Wiltshire Tourist Guide

Bed and breakfast near Netheravon - Wiltshire

Bed and breakfast near Netheravon airfield is available in Haxton, Netheravon and other villages along the Avon and in the centres of Amesbury and Salisbury.

Accommodation in Amesbury | Salisbury

Very close to Netheravon in the village of Haxton is the The Old Post Office , a luxury family run B&B. Further away you might like to try Fairlawn House , a long established family business in the heart of Amesbury and close to Stonehenge where you will sure of a warm welcome catering for a wide range of visitors from those just passing through, short stays, long stays or on business.

Within easy reach of Netheravon we have several bed and breakfast establishments in the villages of Shrewton which is close and just to the west of Stonehenge and Winterbourne Stoke on the main A303 London to Exeter route , all offering quality B&B at good rates.

Netheravon lies in an area of historical interest both ancient and modern. The estate was one of two important Saxon estates on the river Avon. Upavon was the upper and Netheravon the lower.



The Wiltshire River Avon offers some of the finest chalk river trout fishing in England particularly around this area. Frank Sawyer, author and the inventor of the Pheasant Tail Nymph, claimed to be the most successful trout fly pattern in the world, was the riverkeeper along this six mile stretch.

Netheravon has always had close links with the villages of Haxton and Fittleton on the eastern side of the river especially from the 18th century and the bridge to Haxton has existed from at least the Middle Ages.

The airfield constructed in June 1913 is the oldest military airfield in continuous operation. The aerodrome was first used for balloon operations and then by Royal Flying Corps flying fixed wing aeroplanes. Initially at the beginning of World War I flying squadrons were formed there prior to being sent to France and then the base reverted to training replacement pilots.



In 1918 the Royal Air Force was founded by combining the Royal Flying Corps and the Royal Naval Air Service.

After the Great War ended many squadrons were disbanded at Netheravon and No.1 Flying Training School was established in 1918 and although it moved to Leuchars in Scotland it returned a few years later. Between the wars Netheravon continued as an active airfield with several squadrons based there during which time aircraft altitude and parachute jump records were broken. At the start of the Second World War flying training continued apace but in 1941 parachute and glider training took over. Prior to this time the fledgling Airborne Force Units had been scattered around the country.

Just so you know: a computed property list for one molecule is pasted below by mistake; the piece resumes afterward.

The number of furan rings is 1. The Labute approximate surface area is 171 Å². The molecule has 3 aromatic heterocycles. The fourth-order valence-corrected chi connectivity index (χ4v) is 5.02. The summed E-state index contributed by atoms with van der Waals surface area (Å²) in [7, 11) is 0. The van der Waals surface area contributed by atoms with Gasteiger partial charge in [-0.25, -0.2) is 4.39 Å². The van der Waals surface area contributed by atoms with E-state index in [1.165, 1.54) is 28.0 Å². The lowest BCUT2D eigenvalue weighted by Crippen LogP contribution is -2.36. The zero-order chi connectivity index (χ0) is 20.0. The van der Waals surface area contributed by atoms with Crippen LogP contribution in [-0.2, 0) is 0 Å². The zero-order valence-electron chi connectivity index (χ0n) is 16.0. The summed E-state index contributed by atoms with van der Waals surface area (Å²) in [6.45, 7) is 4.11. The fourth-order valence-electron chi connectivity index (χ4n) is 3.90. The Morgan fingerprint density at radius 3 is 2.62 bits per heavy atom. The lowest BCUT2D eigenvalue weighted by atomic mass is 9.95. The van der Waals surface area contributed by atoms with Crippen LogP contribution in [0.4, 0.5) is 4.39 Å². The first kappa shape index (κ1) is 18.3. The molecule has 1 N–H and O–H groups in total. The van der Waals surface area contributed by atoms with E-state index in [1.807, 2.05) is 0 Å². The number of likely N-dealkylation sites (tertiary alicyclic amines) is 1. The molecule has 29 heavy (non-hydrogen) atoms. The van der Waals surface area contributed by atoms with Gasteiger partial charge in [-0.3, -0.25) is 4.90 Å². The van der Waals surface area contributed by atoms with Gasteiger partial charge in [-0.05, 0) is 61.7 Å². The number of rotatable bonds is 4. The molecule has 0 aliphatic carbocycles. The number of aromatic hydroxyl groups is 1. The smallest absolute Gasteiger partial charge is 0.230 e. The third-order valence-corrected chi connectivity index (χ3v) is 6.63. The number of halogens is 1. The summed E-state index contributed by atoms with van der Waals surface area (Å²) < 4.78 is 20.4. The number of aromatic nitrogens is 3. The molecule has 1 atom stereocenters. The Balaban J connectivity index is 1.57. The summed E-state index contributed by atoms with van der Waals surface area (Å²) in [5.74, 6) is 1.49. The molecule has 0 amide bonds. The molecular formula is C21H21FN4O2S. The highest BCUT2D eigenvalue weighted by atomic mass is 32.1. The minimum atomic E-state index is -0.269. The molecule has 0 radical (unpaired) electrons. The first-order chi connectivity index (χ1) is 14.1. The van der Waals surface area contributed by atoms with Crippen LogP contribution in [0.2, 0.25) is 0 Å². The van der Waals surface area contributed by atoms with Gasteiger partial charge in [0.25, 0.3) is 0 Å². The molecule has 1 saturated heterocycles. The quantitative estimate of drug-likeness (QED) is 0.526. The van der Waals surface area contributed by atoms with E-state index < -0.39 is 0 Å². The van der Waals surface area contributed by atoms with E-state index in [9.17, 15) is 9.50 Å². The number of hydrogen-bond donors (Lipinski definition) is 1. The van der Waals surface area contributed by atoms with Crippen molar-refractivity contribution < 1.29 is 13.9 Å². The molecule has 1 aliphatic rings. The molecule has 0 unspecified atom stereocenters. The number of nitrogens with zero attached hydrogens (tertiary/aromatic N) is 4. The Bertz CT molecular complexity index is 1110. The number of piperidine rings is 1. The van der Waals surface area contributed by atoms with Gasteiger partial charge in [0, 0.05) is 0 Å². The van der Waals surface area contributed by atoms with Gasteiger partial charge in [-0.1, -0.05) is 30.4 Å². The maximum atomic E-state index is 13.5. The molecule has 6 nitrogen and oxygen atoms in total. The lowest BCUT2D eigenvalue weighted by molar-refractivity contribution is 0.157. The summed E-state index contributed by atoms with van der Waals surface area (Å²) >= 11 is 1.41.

Netheravon then became the designated centre for training co-ordinating these airborne forces. Parachute Brigade HQ was based at nearby Bulford and some of these specialist Airborne Forces were trained as pilots for the troop carrying gliders. The soldier pilots were not only trained to fly and land the gliders but once they had landed they picked up their weapons and joined the battle.

As the concept of landing troops by glider and parachute progressed Netheravon became increasingly responsible for training and executing raids, some highly successful some not, into enemy territories culminating in the preparation for Operation Overlord and the D-day landings. At its peak there were over 250 aircraft and 2500 troops involved in some of the Airborne Forces training exercises.

Although no missions departed from Netheravon airfield itself the RAF Netheravon played the pivotal role of training, executing and supporting major Allied Airborne Forces’ operations into the landing zones of mainland Europe throughout the summer of 1944. The Rhine crossing was the last of the major airborne force wartime operations. After the war ended operations were wound down at Netheravon and the last R.A.F flying units were disbanded in 1950. The station became the depot for the RAF police and police dog handling. The RAF finally departed in 1963.

The station was handed over to the Army and used by the Army Free Fall Parachute Association, the Southern Command Gliding Club and the Royal Artillery Flying Club. Netheravon is now one of the major free fall parachuting and skydiving centres of Europe.



In 1966 the Army Air Corps returned to Netheravon to operate helicopters. AAC 7 Regt(V) operated helicopters at the airfield from 1995 to 2009 when they transferred Middle Wallop. The airfield is now mainly used as a parachute centre on weekdays for the Joint Service Parachute Centre and at the weekends for the Army Parachute Association.

If you are just visiting the area or doing some parachuting and are looking for bed and breakfast near Netheravon please follow the link below

Bed and Breakfast near Netheravon